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Next stop - the Lords

Martin Rosenbaum | 14:17 UK time, Friday, 18 May 2007

The Bill to exempt MPs from freedom of information has passed the House of Commons, as the tactical manoeuvres of those backing it proved superior to the tricks employed by the smaller number of MPs who are opposed.

This is testament to the organising ability of the MPs behind the Bill, as well as the support it has received from the backbench officers of the Parliamentary Labour Party. Of the 96 MPs who backed the Bill in the final vote, there were 78 Labour and 18 Tories (and no LibDems).

Now it will go to the Lords, where it will again encounter some fierce opposition, particularly but not exclusively from some Liberal Democrat Peers. It has already this afternoon been subjected to a sideswipe in the Lords from the Tory, Lord (Kenneth) Baker. But doubtless David Maclean, the MP who has successfully guided the Bill so far, has got his ideas about how to get it through the Lords too.

The debate in the Commons this morning was mainly noted for the tedious parliamentary time-wasting that was tactically required by the situation. The biggest laugh (unintentionally obtained) went to the justice minister Bridget Prentice when she stated the government was neutral on the Bill.

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  • 1.
  • At 03:51 PM on 18 May 2007,
  • Phil Bradshaw wrote:

David Macleans intention is "to give an absolute guarantee that the correspondence of members of parliament, on behalf of our constituents and others, to a public authority remains confidential".

His Bill singularly fails to make any change in the law in this respect. Making an exemption available under FOIA provides no such guarantees as an authority has no obligation to use an exemption just because it is available. An exemption is not a prohibition.

The Bill therefore adds nothing of any legal consequence to the existing Act. How much taxpayers money has been expended discussing this flummery ?

  • 2.
  • At 03:53 PM on 18 May 2007,
  • Joseph wrote:

Lets hope that the House of Lords shows the courage that our 'elected' members seem so unwilling to do.

How is it possible for MP's to say that all other Public Sector entities must adhere to the FOI whilst at the same time making themselves exempt?.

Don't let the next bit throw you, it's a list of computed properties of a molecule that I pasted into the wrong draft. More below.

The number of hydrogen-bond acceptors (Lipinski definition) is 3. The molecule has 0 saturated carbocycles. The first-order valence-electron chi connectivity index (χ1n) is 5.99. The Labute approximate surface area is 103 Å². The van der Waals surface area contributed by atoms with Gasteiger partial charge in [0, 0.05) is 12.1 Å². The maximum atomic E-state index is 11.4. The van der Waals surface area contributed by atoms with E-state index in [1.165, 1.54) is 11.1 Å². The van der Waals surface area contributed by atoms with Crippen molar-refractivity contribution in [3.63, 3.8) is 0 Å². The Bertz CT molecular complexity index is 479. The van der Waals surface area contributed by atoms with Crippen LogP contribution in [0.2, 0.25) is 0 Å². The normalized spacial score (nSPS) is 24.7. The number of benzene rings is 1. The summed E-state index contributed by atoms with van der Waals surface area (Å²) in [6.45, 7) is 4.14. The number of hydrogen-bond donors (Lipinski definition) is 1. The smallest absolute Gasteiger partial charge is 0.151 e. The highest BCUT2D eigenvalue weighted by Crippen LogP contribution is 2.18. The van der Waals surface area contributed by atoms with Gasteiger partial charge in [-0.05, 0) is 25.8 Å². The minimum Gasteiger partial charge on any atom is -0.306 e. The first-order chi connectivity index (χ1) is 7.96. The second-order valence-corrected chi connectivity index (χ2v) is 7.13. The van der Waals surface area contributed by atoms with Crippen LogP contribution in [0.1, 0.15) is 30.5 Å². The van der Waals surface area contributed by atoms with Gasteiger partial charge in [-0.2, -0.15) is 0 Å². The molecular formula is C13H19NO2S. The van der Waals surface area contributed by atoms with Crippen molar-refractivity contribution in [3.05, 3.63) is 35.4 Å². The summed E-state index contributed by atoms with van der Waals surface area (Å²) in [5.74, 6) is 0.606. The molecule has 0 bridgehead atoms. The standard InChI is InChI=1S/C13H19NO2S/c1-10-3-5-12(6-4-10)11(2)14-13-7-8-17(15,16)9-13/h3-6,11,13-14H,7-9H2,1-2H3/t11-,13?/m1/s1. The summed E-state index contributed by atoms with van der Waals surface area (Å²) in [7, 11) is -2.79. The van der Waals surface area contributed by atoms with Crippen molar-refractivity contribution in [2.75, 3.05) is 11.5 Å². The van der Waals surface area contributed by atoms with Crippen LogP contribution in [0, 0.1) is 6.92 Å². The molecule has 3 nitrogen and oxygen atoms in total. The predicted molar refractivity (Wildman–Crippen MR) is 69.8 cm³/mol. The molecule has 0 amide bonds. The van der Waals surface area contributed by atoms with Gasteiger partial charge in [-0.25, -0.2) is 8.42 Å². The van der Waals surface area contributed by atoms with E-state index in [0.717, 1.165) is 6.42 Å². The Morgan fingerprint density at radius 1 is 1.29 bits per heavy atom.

This is yet another example of MP's doing the exact opposite of what they were elected to do, and thier reasons for doing so absolutly rubbish.

  • 3.
  • At 04:05 PM on 18 May 2007,
  • Steve wrote:

Is it no wonder there is a feeling amongst many that all politicians are feathering their own nests, liars and crooks??
The Data Protection Act covers what they are whining about....this move just hides dodgey cash etc
I hope the Lords kill it off.

Steve
Harlow

  • 4.
  • At 04:14 PM on 18 May 2007,
  • Chris Hills wrote:

Unbelievable. MPs create laws that everyone must obey except themselves. In the past they have banned smoking in public buildings except for the palace of Westminster, they have imposed a tax on large pension pots except for MPs and high court judges, they have tried to exempt themselves from workplace parking charges, and now they exempt themselves from the Freedom of Information Act. What a bunch of self serving hypocrites.

  • 5.
  • At 04:26 PM on 18 May 2007,
  • Stuart wrote:

How can they get away with this, is quite disgusting.

The FOI allows the public to keep a check on these unscrupulous MPs.

If this law gets past, then how the hell are we suppose to check what the our elected MPs and ministers are upto?

Its obvious they want to close down the public information in order to keep the publics noses out.

  • 6.
  • At 05:23 PM on 18 May 2007,
  • Munin wrote:

Quis custodiet ipsos custodes?

The FoI act was a powerful tool for everyone from private people to pressure groups to keep an eye on the doings of government and arguably one of the greatest steps forward for democracy in the UK in recent times. It is really depressing to see it eroded as soon as it was demonstrated that it actually worked.

Especially when these changes are pushed through using obfuscation and scaremongering.

  • 7.
  • At 05:26 PM on 18 May 2007,
  • Keith Kondakor wrote:

We have a rigged voting system, which means that either the Labour MPs or the Tories MPs control the country. Our MPs set their own rate of pay well above that which can be justified. Now they want to stop our rights to obtain information about their work (or lack of it) and how much they cost us.

We need to change the system so that the public can veto acts of parliament that gives any privilege (or pay rise) for MPs or Lords.

  • 8.
  • At 06:09 PM on 18 May 2007,